In 2006, musician and music teacher Tara Linhardt ’94 was traveling around Nepal with her partner, Danny Knicely, hoping to renew old ties from a UW study-abroad program some 14 years earlier. While the pair were ambling along a street in Kathmandu, their instruments strapped on their backs, they encountered a young man playing a sarangi, a wooden, bowed string instrument similar to a fiddle.
They stopped to listen, enchanted. In sound and feeling, the tunes reminded them of the “high lonesome” music — songs of love and longing, joy and hardship, begging to be belted from a mountaintop — that they’d grown up with in the Appalachians, half a world away from the Himalayas.
Linhardt, still fluent in Nepali, fell into conversation with the musician and quickly agreed to a jam session with his friends. Like him, they were members of a caste called Gandharba (gan-DAR-bah), “singing messengers” of sorts, who over the centuries, long before mass media, brought stories and news from one village to another in exchange for food or money. Nowadays Gandharbas make their living mostly by playing and teaching music. In recent decades, declining appreciation of folk music among Nepalis — accompanied by an influx of contemporary music from the West — has endangered both preservation of the music and the Gandharbas’ livelihood.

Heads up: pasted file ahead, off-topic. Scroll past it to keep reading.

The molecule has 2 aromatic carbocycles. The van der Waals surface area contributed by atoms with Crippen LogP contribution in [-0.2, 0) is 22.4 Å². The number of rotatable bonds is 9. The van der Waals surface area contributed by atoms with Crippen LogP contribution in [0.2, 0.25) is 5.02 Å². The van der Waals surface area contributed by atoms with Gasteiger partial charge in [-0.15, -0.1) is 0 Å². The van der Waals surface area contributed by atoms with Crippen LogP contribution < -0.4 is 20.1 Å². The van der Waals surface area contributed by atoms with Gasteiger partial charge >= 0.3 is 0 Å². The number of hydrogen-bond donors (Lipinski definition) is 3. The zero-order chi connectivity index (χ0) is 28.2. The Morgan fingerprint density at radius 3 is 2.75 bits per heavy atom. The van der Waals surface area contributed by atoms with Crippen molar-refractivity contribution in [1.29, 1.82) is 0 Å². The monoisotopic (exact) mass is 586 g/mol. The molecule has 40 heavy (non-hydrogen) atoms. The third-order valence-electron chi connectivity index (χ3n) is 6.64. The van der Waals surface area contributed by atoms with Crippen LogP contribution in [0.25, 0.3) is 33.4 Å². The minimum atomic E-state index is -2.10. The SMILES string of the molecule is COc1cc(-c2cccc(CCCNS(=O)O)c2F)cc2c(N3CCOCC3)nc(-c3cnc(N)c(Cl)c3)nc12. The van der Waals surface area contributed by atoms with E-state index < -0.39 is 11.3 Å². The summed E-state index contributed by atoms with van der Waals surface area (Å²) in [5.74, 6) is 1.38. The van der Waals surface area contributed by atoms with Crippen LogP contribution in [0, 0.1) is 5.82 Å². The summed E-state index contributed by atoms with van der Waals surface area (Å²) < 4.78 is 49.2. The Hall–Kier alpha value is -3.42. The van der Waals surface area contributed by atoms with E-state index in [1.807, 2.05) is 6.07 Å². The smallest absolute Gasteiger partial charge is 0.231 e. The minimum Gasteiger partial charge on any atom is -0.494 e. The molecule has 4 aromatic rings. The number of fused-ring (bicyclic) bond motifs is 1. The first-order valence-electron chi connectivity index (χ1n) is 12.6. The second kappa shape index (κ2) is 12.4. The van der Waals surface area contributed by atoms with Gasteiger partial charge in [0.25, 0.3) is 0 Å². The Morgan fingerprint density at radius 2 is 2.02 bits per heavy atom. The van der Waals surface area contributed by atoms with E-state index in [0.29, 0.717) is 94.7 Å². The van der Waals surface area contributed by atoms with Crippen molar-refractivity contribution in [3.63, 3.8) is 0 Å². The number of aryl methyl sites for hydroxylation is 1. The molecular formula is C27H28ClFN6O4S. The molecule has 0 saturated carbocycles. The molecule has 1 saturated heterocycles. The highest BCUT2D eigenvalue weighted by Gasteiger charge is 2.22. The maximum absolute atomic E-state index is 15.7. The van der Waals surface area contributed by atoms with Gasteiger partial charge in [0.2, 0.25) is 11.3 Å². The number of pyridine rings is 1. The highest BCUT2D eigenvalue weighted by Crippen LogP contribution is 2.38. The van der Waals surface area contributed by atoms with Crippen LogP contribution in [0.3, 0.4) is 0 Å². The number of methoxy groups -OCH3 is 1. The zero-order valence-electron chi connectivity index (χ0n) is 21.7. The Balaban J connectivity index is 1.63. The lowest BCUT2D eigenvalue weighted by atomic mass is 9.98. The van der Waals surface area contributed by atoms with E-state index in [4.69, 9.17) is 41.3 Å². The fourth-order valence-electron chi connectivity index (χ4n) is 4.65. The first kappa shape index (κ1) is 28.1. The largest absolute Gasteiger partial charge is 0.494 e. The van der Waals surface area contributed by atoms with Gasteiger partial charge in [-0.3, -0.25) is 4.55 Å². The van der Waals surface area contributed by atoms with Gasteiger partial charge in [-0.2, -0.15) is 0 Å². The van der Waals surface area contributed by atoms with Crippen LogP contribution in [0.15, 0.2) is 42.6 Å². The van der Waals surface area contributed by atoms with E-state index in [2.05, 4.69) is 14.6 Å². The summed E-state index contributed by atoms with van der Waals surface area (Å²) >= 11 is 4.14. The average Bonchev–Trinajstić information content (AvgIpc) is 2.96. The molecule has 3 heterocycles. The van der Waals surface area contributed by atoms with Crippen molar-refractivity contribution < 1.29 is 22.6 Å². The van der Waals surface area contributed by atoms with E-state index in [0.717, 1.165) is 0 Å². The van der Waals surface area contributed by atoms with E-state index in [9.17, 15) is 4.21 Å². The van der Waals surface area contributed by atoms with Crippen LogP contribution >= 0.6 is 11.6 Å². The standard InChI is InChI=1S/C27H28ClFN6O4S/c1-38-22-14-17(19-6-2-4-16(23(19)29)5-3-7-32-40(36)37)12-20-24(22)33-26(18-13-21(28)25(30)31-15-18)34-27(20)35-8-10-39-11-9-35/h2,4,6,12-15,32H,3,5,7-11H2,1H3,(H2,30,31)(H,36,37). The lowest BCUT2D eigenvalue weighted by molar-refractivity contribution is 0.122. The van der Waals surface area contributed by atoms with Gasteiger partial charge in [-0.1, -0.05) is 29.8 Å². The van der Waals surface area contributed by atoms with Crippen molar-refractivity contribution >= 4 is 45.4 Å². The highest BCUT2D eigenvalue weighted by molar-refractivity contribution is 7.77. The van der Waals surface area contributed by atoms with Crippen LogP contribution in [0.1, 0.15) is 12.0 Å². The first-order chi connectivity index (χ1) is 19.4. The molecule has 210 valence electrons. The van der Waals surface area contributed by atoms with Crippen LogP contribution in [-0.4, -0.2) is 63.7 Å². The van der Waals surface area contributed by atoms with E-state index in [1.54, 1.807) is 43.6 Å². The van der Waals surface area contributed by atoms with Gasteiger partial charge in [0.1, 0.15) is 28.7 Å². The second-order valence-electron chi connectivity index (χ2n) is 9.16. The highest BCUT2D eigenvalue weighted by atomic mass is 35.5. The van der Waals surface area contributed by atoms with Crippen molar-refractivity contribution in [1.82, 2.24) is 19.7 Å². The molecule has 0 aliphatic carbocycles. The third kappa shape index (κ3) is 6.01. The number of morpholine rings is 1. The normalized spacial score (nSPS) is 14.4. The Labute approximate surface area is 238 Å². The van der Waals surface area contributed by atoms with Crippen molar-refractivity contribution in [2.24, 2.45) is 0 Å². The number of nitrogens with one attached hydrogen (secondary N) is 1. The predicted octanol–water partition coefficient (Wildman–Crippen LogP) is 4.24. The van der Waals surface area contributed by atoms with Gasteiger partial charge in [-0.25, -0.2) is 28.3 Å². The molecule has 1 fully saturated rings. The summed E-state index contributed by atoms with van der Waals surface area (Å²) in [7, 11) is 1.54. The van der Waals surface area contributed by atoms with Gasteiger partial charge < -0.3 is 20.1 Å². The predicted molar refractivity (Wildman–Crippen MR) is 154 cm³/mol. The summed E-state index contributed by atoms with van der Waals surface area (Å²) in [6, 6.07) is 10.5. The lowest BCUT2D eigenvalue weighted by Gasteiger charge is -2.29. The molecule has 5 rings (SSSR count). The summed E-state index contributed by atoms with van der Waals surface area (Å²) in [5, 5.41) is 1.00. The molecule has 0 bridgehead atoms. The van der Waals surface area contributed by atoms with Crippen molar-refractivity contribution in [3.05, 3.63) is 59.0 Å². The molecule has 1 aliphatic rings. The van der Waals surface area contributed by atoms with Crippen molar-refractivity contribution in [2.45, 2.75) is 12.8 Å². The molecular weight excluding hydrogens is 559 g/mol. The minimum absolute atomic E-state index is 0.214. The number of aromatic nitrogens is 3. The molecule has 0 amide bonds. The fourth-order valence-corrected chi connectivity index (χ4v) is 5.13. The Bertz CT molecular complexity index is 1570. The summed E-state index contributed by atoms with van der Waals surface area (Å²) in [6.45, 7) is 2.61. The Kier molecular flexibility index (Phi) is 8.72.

Linhardt and Knicely recorded the food-and-laughter-infused gathering, where the musicians swapped songs and stories. Only later, back at their hotel, did Knicely identify a melody that gave them goosebumps.